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Developing and Re-Purposing Collections of Digital Material

 

 Learning and teaching using digital resources

Digital repositories, and the Internet in general, can be used as a resource for students to conduct their own study. Doing so gives rise to issues that need some thought to managing. An evaluation of learning and teaching at Warwick (carried out as part of the ARCHES project) indicates that the students’ biggest issues are

  • being overwhelmed by the amount of information supplied, particularly with regard to the Internet,
  • Identifying the degree of work that is required,
  • Confidence in the validity of the knowledge they are constructing,
  • Confidence in the relevance to the curriculum of the knowledge they are constructing,·
  • Awareness of any “missing” information, i.e. whether they have covered all the areas of the syllabus that they are required to know.

Strategies for dealing with these concerns might include:

  1. Setting generic questions for the study. This could be a template for the resource-based work listing the essential elements of the study that need to be completed.
  2. Selecting specific websites for the students to read.
  3. Enabling students to share the websites they have found and their evaluations of these websites in order to build up a common resource.
  4. Presenting the resource-based work in class as part of a seminar. This enables the work to be commented on by the lecturers, so that the students’ constructed knowledge can be validated and, if necessary, completed or further guided to completion by the lecturer.

Conversely, concerns have been expressed about providing too much structuring to the information available to students through the Internet and repositories. In so doing, this can limits students’ development of information processing skills. While this needs to be taken into consideration when students are conducting resource-based learning, these skills need to be developed incrementally. It is easy to underestimate the difficulty that making sense of a wide range of digital resources can present.

 Location of subject based digital resources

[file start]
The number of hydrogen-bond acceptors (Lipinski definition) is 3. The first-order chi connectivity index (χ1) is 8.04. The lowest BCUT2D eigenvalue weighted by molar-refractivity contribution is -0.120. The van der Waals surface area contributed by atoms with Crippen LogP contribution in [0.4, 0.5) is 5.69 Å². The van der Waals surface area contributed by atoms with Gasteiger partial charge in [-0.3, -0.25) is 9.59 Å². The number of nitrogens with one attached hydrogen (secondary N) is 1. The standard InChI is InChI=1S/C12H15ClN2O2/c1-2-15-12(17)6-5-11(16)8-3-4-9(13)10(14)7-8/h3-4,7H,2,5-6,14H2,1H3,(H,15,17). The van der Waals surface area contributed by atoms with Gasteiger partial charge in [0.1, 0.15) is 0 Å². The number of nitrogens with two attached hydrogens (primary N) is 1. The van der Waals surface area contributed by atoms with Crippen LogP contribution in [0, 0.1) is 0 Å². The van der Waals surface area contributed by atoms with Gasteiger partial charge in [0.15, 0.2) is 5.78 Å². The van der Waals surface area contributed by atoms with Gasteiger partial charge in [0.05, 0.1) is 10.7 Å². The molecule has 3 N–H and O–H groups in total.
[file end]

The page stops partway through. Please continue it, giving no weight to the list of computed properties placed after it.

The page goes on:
Local sources

The subject librarians can assist you in identifying electronic resources that you can use to support learning and teaching as well as advise you on copyright free materials.

Electronic journals to which the University subscribes can be browsed and searched from the electroninc resources pages of the library's website.

National sources

Subject-specific digital repositories are maintained by the Resource Discovery Network and the Higher Education Academy. The Joint Information Systems Committee (JISC) supports data services for a range of subject disciplines. For example, the Visual Arts Data Service (VADS), the Arts and Humanities Data Service (AHDS); the Social Sciences Information Gateway (SOSIG).

A motion picture and television data service maintained by BUFVC (British Universities Film and Video Council) has also recently been launched

.The University of Warwick has also subscribed to the EDINA digital repository, which has resources on the following subject areas:

  • Health, Agricultural, and Life Sciences
  • Arts, Humanities and Social Sciences
  • Engineering, Informatics and Physical Sciences
  • General Reference Services

These can be accessed through the EDINA website .To access the services you will need to use your ATHENS username and password. This is the same username that you use to access your PC at Warwick, with a “war” added to the start (e.g. for Warwick usercode apsaj, the ATHENS username is warapsaj) and your normal password.

Intellectual Property Issues and digital resources

Many materials may be freely usable, or usable under certain conditions. These are marked with two small c’s in a circle, rather than just the one used in copyrighted material. The conditions to their use may be that they are not used commercially, or that anything created using them is similarly shared. More information is available from the Creative Commons website.

Material that is not shared under these licences is more problematic. There is a “fair use” argument that may protect their use within education, but the argument that HE is non-commercial is becoming more difficult to sustain.

Similarly, students may wish to use images to illustrate their presentations or essays. They should be aware that doing so may infringe copyright. Even if the copyright is cleared, they should be properly referenced, as with any text.

To avoid any problems, images can be hyperlinked within a presentation by simply pasting their URL into the text, and delivered online, so that the images can be called up during the presentation. For example, the Creative Commons symbols are copyrighted, so were not included in the preceding paragraphs. If essays are shared online, (e.g. via a course website) then the same can be done with them.